Asphalt Academic: Dr. Peter Sebaaly

We talk with leading educators and researchers to learn more about the people and topics of asphalt technology.

Dr. Peter Sebaaly, Ph.D., P.E., is a professor at the University of Nevada Reno and director of the Western Regional Superpave Center.

What drew you to pavement engineering?

I took the pavement design course as an elective in my senior year at the State University of New York, Buffalo. Through this course, I learned that every pavement project is unique and requires its own design and analysis. Pavement engineers do not have the luxury of ordering materials that meet certain specifications. They must exercise their technical knowledge to design each project and develop practical solutions for each problem encountered over the service life of the pavement. The challenge of combining highly variable natural materials like aggregate and asphalt binders to meet the combined load and climatic impacts seemed very intriguing to me and convinced me to continue on for graduate studies in pavement engineering.

What developments are coming in sustainable asphalt pavements?

I feel that cold in-place recycling (CIR) is a very efficient rehabilitation method that should be given serious consideration when rehabilitating badly deteriorated asphalt pavements. Re-using 100 percent of the existing asphalt concrete in-place with-out transport or heat is a good strategy for sustainable asphalt pavements. The CIR process has suffered some setbacks due to the lack of proper field control and engineering characterization of the CIR mix. The coming developments are; a) implementation of an in-place density measurement method during the compaction process, and b) measuring the engineering properties and performance characteristics of the CIR layer in order to be properly modeled in the M-E pavement design. A properly designed and constructed CIR layer will provide good long-term resistance to several modes of distresses.

Which asphalt additives need more attention and trial projects?

There are two asphalt additives that have shown promising results; a) tire rubber and b) gilsonite. Both additives have shown positive impacts on the performance of the AC mix. Using tire rubber reduces tire waste while gilsonite is a natural product. Each additive has a unique contribution to the performance of the AC mix and can add to the toolbox of the design engineer. Each additive can be used in conjunction with other additives to develop high quality engineered asphalt binders for very common applications such as resistance to reflective cracking and shoving. As the asphalt industry has gained more experience in the applications of the Superpave Performance Grading system and performance testing of AC mixtures, these two additives should move forward for field trials and further validations.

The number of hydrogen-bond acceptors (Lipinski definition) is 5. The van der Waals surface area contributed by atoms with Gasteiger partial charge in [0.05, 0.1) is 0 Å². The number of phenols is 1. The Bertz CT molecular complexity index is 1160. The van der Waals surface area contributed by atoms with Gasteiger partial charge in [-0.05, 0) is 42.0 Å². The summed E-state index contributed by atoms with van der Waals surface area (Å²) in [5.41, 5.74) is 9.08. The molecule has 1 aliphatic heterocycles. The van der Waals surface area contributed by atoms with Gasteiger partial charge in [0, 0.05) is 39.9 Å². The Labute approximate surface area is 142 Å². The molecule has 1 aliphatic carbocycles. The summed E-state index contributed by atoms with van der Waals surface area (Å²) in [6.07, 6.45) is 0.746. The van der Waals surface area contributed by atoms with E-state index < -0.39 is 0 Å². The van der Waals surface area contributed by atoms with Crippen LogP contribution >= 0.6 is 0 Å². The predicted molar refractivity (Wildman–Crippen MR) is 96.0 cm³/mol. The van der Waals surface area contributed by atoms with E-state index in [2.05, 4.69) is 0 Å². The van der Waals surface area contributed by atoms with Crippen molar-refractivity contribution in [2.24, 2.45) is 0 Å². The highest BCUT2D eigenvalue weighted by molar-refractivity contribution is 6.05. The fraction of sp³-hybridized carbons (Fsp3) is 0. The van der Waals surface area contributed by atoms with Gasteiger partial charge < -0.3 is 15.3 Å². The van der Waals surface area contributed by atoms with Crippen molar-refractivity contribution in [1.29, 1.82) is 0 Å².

How important is research for graduate students’ education and training?

I strongly believe that the most important role of a pavement engineering program is to train graduate students for successful careers in the private industry. This is the technology transfer part of an academic program. By making graduate students responsible for the management and conduct of their own research project, they become independent thinkers and learn how to operate under the daily pressure that they will face in the real world. No part of the research is too trivial for graduate students. They should personally conduct it all starting from sampling through processing, mixing and testing. The role of the faculty is to supervise and encourage independent performance while ensuring the high quality of the research to be delivered to the sponsor.

Where should today’s students focus their asphalt research?

My advice to students in pavement engineering is they should not focus on a single topic of research. This will limit their chances to succeed in the business world. I recommend that students should focus their main research on one of the current new topics such as new and innovative additives and rejuvenators, engineered asphalt binders, recycling techniques, etc. They also should be involved in a second topic such as pavement preservation and management, non-destructive testing, etc. Students should also strive to use the latest technologies in their research for testing and evaluations. Students should extend the results of their research topic to show the impact of their findings on the design and performance life of asphalt pavements in order to show the full picture of their contributions.